Column: China Hugely Boosts Crude Stockpiling on Cheap Russian Oil
07.31.2023 By - NEWS

July 31, 2023 [Reuters] – China boosted its stockpiling of crude oil to the highest level in three years in June, taking advantage of cheap Russian crude to bolster inventories and add flexibility to future import requirements.


The world’s biggest oil importer added 2.1 million barrels per day (bpd) to commercial or strategic stockpiles in June, according to calculations based on official data.

This was up from the 1.77 million bpd added in May and the most since June 2020, when imports surged as Chinese refiners lifted imports as crude prices slumped to the lowest in three decades as global demand collapsed during the initial stages of the COVID-19 pandemic.

China doesn’t disclose the volumes of crude flowing into or out of strategic and commercial stockpiles, but an estimate can be made by deducting the amount of crude processed from the total of crude available from imports and domestic output.

China’s refiners processed 60.95 million metric tons in June, equivalent to 14.83 million bpd, according to data released on July 17 by the National Bureau of Statistics.

This was up 10.2% from the same month in 2022, and was the second-highest monthly total, eclipsed only by the 14.91 million bpd in March.

The volume of crude available to refiners was 16.93 million bpd, consisting of imports of 12.67 million bpd and domestic output of 4.26 million bpd.

Subtracting the refinery throughput from the total crude available leaves a surplus of 2.1 million bpd that was available for storage.

Over the first five months of the year China has added about 950,000 bpd to inventories, an increase of 28% from the 740,000 bpd added over 2022 as a whole.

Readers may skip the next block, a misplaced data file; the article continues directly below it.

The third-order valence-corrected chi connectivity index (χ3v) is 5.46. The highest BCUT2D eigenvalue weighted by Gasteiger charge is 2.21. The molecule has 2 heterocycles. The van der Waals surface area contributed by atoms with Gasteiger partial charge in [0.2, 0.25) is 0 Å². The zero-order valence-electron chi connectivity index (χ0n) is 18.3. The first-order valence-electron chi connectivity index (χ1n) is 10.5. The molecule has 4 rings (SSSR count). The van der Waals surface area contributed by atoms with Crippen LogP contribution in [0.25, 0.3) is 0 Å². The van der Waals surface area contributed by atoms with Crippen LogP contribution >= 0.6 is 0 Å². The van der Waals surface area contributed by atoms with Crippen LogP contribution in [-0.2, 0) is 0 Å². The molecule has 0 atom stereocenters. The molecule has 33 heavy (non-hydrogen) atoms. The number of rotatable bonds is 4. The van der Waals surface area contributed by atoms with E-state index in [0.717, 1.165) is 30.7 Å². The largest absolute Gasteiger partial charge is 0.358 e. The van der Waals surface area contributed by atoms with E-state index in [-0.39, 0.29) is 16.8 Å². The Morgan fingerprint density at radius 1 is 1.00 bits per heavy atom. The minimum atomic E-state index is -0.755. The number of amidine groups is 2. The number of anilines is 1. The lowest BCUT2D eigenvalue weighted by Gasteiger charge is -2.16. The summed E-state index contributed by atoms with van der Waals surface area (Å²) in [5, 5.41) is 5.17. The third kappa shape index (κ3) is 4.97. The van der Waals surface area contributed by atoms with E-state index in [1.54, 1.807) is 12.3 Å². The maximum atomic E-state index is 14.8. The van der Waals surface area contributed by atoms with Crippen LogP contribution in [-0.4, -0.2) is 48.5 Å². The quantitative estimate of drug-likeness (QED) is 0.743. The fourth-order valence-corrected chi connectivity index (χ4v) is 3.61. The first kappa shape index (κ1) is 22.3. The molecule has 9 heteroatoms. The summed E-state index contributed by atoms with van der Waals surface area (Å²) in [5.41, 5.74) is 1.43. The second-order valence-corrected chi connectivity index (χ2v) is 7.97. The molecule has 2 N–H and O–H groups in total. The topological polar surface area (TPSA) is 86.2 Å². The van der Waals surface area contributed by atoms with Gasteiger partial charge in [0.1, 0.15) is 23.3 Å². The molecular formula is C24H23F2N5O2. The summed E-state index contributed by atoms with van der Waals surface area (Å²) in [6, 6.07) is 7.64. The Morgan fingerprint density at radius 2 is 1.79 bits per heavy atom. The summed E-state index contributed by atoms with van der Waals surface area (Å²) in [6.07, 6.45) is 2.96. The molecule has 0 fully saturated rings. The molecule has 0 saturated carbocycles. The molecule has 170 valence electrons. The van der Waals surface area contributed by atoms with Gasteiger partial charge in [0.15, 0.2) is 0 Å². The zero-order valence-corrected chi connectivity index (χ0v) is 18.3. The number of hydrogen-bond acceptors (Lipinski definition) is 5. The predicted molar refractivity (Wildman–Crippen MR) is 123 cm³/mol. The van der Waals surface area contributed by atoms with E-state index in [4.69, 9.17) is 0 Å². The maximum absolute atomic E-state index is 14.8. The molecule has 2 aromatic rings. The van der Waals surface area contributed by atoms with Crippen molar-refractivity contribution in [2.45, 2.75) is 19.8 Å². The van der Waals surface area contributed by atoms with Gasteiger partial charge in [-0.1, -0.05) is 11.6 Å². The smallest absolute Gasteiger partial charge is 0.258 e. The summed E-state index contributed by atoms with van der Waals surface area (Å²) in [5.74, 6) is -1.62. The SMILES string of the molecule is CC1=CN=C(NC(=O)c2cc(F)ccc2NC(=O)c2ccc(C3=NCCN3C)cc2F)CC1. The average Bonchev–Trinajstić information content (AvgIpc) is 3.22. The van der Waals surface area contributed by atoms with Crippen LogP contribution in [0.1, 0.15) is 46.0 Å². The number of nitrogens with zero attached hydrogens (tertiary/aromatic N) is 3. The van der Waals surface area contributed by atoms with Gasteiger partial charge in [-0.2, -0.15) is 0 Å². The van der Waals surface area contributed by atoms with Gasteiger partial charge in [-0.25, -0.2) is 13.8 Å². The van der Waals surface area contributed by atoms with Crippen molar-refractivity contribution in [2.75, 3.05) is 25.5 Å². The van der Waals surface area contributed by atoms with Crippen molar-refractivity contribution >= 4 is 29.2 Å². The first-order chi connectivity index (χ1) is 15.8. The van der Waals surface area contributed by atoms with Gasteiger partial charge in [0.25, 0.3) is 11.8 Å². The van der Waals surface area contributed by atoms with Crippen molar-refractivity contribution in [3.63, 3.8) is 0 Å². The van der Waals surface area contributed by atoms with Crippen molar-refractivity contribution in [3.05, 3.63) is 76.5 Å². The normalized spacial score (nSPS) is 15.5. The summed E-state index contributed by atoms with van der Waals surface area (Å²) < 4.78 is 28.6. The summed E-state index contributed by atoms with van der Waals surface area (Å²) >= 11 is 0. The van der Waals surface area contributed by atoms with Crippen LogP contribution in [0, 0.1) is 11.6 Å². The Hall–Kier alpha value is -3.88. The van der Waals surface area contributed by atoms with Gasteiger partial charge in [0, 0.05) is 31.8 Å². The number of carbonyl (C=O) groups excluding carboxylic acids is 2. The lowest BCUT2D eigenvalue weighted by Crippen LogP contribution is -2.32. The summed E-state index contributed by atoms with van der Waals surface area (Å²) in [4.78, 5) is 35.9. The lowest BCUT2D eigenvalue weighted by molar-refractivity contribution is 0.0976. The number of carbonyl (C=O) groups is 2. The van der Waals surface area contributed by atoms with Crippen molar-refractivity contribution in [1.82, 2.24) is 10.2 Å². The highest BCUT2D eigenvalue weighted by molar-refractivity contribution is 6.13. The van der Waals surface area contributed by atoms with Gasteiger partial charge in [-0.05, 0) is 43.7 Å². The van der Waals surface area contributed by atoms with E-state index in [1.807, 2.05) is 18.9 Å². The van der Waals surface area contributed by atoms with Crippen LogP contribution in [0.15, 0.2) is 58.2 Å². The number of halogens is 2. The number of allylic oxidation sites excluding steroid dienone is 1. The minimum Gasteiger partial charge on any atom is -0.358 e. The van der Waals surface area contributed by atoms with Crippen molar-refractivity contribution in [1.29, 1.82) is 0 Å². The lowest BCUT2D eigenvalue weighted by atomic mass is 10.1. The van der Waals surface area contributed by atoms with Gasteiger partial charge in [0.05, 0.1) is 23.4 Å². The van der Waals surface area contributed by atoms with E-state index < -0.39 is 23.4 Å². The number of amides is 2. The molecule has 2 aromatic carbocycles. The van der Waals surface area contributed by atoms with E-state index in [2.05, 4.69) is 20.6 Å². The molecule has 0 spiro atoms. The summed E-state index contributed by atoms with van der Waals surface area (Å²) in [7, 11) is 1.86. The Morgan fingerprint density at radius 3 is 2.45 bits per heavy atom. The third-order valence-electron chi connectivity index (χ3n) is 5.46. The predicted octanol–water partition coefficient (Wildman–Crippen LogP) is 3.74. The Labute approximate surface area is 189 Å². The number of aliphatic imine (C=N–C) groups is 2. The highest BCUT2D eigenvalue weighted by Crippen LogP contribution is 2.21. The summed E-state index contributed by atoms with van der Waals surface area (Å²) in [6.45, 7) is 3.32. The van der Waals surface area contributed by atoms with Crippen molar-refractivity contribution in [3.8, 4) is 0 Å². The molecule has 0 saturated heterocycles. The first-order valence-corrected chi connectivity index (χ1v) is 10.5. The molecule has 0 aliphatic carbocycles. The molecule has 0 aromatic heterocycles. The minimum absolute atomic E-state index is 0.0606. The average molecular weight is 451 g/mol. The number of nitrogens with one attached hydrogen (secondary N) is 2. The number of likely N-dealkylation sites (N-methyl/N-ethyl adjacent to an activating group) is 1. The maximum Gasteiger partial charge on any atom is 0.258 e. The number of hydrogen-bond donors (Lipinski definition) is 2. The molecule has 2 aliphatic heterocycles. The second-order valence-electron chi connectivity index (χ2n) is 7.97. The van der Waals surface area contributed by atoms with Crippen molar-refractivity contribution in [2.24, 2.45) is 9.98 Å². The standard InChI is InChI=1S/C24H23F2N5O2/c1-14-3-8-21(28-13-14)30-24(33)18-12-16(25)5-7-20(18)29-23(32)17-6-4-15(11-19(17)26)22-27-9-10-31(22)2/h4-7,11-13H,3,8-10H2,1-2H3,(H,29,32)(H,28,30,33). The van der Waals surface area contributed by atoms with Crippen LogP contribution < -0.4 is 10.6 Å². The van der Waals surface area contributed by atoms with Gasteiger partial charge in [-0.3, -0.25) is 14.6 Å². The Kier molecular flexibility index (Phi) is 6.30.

What the storage numbers show is that China has been building up ample stockpiles in the first half of the year, even as refinery processing has increased.

The question for the market is what will Chinese refiners do with all the extra oil in their storage tanks, and the answer is likely to be largely dependent on what happens to global prices.

The prevailing market narrative for 2023 so far has been widespread expectations of a strong rise in global crude demand, led by China, and especially in the second half of the year.

The International Energy Agency trimmed its forecast for global demand growth to 2.2 million bpd in 2023 on July 13, down 220,000 bpd from its prior estimate, citing economic headwinds.

However, growth of 2.2 million bpd is still robust and implies a substantial tightening of the oil market in the second half.

The OPEC+ group of producers, led by Saudi Arabia and Russia, has been cutting output in efforts it describes as moves to stabilise the market, although it’s widely believed the exporting alliance aims to keep oil prices at least $75 a barrel, if not higher.


If the market narrative of strong second-half demand coupled with output restrictions is correct, it implies oil prices will rise from the current $83.29 a barrel for global benchmark Brent futures .

If this is the case, Chinese refiners have now the ability to trim imports and use their ample stockpiles.

This would have the impact of lowering their import bills, but also of cutting global oil demand and putting some downward pressure on oil prices.

However, if oil prices remain in a broad $70 to $80 a barrel range, China’s refiners may decide to continue importing at the current robust pace.

What is becoming clearer is that the amount of heavily discounted crude China can buy is reaching a maximum.

China imported a record volume of Russian crude in June, with official data recording arrivals of 2.56 million bpd, up 44% from the same month last year.

For the first half of this year, imports from Russia are up 22% from the same period in 2022.

In addition to discounted Russian oil, China also buys crude from Iran, although this is largely disguised as imports from other nations in official data.

Both Russian and Iranian crude sells at a discount to other grades as those countries are under various Western sanctions, Russia for its invasion of Ukraine and Iran for its ongoing nuclear programme.

If China cannot secure any more discounted oil, it may also trim import levels in coming months as refiners may prefer to use up inventories rather than pay prices they deem too high.

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